National Geographic : 1956 Feb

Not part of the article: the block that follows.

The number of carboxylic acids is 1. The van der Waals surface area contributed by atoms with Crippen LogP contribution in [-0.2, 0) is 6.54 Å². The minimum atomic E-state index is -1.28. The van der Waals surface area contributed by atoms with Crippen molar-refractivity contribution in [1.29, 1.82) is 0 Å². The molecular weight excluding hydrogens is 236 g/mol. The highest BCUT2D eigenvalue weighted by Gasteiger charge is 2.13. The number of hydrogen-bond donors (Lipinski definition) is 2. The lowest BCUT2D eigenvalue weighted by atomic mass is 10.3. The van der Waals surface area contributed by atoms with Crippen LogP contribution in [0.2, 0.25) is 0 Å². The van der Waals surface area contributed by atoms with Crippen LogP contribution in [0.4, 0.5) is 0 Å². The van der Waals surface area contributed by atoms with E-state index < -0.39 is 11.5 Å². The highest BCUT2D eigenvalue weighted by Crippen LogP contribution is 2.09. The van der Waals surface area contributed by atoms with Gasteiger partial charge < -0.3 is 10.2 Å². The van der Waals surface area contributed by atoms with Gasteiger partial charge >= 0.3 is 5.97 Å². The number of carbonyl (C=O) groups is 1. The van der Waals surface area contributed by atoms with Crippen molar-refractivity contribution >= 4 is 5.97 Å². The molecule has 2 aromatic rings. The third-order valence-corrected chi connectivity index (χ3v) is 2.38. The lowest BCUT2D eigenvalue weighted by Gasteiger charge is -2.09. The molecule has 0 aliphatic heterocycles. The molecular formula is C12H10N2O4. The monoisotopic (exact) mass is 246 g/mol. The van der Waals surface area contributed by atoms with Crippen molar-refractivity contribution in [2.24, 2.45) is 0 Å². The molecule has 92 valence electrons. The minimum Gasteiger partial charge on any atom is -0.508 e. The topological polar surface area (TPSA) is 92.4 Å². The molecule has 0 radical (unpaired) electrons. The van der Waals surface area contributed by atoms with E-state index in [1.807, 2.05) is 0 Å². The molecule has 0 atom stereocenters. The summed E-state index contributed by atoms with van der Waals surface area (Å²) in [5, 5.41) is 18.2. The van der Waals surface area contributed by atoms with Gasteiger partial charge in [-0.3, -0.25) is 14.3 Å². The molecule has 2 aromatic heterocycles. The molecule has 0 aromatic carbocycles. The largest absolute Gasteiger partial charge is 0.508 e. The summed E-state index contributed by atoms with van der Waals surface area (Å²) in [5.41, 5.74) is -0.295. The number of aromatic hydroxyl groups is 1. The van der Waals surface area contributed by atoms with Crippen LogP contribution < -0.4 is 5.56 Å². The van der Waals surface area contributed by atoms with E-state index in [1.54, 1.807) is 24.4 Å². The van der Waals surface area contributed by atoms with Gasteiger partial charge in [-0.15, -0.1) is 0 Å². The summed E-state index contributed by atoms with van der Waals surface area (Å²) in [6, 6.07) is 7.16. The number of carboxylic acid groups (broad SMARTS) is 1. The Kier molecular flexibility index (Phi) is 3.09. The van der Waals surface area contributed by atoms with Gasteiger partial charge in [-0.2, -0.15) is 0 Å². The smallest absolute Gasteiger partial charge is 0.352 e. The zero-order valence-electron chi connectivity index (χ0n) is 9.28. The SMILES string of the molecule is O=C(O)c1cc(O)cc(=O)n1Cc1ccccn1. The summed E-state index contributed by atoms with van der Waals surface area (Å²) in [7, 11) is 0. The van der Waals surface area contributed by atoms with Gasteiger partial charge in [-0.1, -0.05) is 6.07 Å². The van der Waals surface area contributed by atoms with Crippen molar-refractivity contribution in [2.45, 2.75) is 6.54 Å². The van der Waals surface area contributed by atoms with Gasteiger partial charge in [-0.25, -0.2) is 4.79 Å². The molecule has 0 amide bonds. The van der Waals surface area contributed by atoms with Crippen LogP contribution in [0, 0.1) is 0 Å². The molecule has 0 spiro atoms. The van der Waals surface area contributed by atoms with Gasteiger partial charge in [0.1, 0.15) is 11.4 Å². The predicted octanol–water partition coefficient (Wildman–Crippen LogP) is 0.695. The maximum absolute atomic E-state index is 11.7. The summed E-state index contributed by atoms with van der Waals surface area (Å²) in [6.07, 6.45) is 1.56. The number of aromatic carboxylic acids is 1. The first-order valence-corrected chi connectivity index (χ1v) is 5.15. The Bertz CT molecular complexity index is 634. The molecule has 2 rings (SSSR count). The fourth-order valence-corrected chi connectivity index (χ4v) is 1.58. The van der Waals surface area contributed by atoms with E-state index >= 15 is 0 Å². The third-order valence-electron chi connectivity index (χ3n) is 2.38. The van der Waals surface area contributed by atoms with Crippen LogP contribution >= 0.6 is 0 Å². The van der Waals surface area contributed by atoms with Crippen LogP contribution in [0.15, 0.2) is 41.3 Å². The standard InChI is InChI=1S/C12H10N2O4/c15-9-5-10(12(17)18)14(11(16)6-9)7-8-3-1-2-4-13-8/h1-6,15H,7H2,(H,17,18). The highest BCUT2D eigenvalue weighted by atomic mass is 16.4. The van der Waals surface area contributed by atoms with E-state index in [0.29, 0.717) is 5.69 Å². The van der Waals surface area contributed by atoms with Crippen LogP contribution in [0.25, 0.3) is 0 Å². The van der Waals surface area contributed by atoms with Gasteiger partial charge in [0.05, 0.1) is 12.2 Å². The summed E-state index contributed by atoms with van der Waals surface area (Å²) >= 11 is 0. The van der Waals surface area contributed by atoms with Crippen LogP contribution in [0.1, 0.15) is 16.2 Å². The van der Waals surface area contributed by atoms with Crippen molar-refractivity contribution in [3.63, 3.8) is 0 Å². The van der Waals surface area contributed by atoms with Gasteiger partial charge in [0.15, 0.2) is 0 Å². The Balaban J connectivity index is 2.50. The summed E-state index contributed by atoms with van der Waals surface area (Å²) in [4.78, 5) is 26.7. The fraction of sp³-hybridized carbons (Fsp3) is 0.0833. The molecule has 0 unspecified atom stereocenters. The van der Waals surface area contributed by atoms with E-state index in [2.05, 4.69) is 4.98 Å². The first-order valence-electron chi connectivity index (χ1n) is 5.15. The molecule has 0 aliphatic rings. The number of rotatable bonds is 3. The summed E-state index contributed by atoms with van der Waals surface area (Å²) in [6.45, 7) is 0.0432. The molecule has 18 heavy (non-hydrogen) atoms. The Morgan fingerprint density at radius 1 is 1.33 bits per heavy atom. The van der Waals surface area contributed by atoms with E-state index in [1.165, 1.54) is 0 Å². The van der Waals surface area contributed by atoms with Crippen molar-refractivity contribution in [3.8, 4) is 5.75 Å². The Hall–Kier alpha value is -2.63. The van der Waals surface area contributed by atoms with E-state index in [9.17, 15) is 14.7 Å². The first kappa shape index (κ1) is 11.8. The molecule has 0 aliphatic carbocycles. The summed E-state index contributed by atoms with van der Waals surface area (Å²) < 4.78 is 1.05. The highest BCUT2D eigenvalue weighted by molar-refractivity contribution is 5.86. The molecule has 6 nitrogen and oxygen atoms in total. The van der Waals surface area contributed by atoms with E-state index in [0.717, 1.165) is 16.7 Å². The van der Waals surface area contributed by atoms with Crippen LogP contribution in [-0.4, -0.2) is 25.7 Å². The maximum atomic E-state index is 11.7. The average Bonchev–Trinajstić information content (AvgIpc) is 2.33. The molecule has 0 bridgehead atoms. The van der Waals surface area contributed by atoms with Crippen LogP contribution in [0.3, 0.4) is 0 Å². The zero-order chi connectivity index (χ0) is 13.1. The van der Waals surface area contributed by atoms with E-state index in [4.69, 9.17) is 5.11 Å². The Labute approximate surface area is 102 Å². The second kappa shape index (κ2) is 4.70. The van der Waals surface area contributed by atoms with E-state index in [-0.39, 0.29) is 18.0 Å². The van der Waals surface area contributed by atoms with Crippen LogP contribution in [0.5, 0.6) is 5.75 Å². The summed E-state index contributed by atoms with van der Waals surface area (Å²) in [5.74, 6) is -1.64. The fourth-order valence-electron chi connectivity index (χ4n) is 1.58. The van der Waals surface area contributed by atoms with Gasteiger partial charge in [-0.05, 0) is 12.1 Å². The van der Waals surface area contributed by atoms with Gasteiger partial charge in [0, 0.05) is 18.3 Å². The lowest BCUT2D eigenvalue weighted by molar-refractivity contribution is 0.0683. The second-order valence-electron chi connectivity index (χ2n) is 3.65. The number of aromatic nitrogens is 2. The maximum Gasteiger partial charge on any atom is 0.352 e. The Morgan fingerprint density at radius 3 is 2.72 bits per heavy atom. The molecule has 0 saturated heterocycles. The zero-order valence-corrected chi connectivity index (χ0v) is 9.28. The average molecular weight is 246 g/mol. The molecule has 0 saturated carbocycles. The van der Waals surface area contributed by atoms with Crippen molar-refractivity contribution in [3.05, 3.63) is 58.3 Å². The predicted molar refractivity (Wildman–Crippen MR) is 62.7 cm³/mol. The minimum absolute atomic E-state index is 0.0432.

Palmer Peninsula 0_ 7 EST © National Geographic Map and longitude determinations in an important area of IGY environment appraisal. Even with modern optical and electronic equipment, the charted distances between key geographi cal points on certain continents may be as much as several hundred feet in error. By direct photography of the moon, mak ing this natural satellite of the earth a tri angulation point, mappers are confident of reducing the probable error in measured dis tances between continents to a fraction of the present error. Pinning down place locations will assure more accurate time measurement, as well as more precise knowledge of the speed at which the earth spins in space and of irregularities in its rotation. Society Aids Cosmic Ray Study Since 1946 research grants by the National Geographic Society have supported cosmic ray studies. A major objective of the IGY effort will be to swell our knowledge of these little understood impulses, spawned, it seems, both in the sun and in interstellar space.* Mightier far than any form of energy man has yet been able to release, cosmic rays spray the earth constantly, with occasional power bursts greater by multiples of millions than those generated by the biggest atomic accel erators. Cosmic rays may hold, locked in the secret of their nature and origin, clues to new sources of power as revolutionary as thermo nuclear fusion. Ultraviolet radiation from the sun, by eject ing electrons from the molecules of the gases constituting air, creates the so-called iono sphere, the atmospheric layer from 50 to more than 200 miles above the earth. Ebb and flow in ionization, which directly affect radio reception, are thought to reflect IGY Research Focuses Along Five Meridians Chosen lines of longitude 70°-80° W. and 10°, 110°, and 140° E.- cross major land masses with numerous obser vation sites. North Americans will work along the 80th me ridian; South Americans along the 70th. Other geophysical surveys are scheduled for the equatorial belt and polar areas. The 1957-58 International Geophysical Year continues the cooperative studies for which the Polar Years of 1882-83 and 1932-33 set precedents. abnormal activity on the sun. By means of electronic recorders, IGY observers at hun dreds of stations will trace the pattern of such fluctuations in earth's "electrical weather." The beautiful and elusive aurora throws across the sky an electrical mirror that grossly distorts reception of electric waves (page 293). Studies of the aurora, as well as of cosmic rays, have long been supported by the Na tional Geographic Society.t International Geophysical Year studies in oceanography will broaden knowledge of the deep currents in the sea, as a requisite for long-range weather forecasting. Submarine geophysical studies will be made in the eastern and western Atlantic basins and in the central and eastern South Pacific.I Sea level recorders at 30 island stations will measure the puzzling day-to-day and season-to-season fluctuations in sea level and their relationship to other phenomena in the ocean and the atmosphere. The oceans and seas cover about 71 per cent of the earth's surface. A better under standing of the constantly moving circulation of the sea is vitally needed, since it affects the climate and weather of the land as well. Just as a river's current speeds up here and there in rapids, so will the normal IGY * See, in the NATIONAL GEOGRAPHIC MAGAZINE, "Trailing Cosmic Rays in Canada's North," by Martin A. Pomerantz, Leader, National Geographic Society Bartol Research Foundation Cosmic Ray Expeditions, January, 1953; and "New Frontier in the Sky," by F. Barrows Colton, September, 1946. t See, in the NATIONAL GEOGRAPHIC MAGAZINE, "Unlocking Secrets of the Northern Lights," by Carl W. Gartlein, November, 1947; and "Mystery of Auroras: National Geographic Society and Cornell University Study Spectacular Displays in the Heavens," May, 1939. + See, in the NATIONAL GEOGRAPHIC MAGAZINE, "New Discoveries on the Mid-Atlantic Ridge," No vember, 1949; and "Exploring the Mid-Atlantic Ridge," September, 1948, both by Maurice Ewing.